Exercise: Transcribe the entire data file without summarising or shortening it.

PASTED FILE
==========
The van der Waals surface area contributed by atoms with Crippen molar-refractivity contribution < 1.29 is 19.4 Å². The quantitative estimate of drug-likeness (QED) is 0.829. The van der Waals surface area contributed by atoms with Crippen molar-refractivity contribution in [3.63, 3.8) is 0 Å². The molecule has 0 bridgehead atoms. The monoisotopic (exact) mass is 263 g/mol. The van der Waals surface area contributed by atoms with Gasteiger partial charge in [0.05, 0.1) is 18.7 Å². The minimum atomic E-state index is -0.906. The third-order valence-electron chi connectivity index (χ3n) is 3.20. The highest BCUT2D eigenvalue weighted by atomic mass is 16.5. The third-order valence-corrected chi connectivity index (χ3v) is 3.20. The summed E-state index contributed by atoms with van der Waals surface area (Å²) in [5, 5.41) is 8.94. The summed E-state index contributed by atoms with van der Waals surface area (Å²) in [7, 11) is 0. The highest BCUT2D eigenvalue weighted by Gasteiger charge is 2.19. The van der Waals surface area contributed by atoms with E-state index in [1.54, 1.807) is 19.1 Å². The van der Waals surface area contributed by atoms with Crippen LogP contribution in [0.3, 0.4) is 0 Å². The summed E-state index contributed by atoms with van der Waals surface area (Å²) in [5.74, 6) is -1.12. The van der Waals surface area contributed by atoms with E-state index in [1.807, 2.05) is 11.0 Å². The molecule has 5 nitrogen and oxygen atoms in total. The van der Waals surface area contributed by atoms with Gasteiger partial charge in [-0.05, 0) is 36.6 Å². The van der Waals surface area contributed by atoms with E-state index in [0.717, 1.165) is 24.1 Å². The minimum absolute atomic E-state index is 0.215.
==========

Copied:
The van der Waals surface area contributed by atoms with Crippen molar-refractivity contribution < 1.29 is 19.4 Å². The quantitative estimate of drug-likeness (QED) is 0.829. The van der Waals surface area contributed by atoms with Crippen molar-refractivity contribution in [3.63, 3.8) is 0 Å². The molecule has 0 bridgehead atoms. The monoisotopic (exact) mass is 263 g/mol. The van der Waals surface area contributed by atoms with Gasteiger partial charge in [0.05, 0.1) is 18.7 Å². The minimum atomic E-state index is -0.906. The third-order valence-electron chi connectivity index (χ3n) is 3.20. The highest BCUT2D eigenvalue weighted by atomic mass is 16.5. The third-order valence-corrected chi connectivity index (χ3v) is 3.20. The summed E-state index contributed by atoms with van der Waals surface area (Å²) in [5, 5.41) is 8.94. The summed E-state index contributed by atoms with van der Waals surface area (Å²) in [7, 11) is 0. The highest BCUT2D eigenvalue weighted by Gasteiger charge is 2.19. The van der Waals surface area contributed by atoms with E-state index in [1.54, 1.807) is 19.1 Å². The van der Waals surface area contributed by atoms with Crippen LogP contribution in [0.3, 0.4) is 0 Å². The summed E-state index contributed by atoms with van der Waals surface area (Å²) in [5.74, 6) is -1.12. The van der Waals surface area contributed by atoms with E-state index in [1.807, 2.05) is 11.0 Å². The molecule has 5 nitrogen and oxygen atoms in total. The van der Waals surface area contributed by atoms with Gasteiger partial charge in [-0.05, 0) is 36.6 Å². The van der Waals surface area contributed by atoms with E-state index in [0.717, 1.165) is 24.1 Å². The minimum absolute atomic E-state index is 0.215.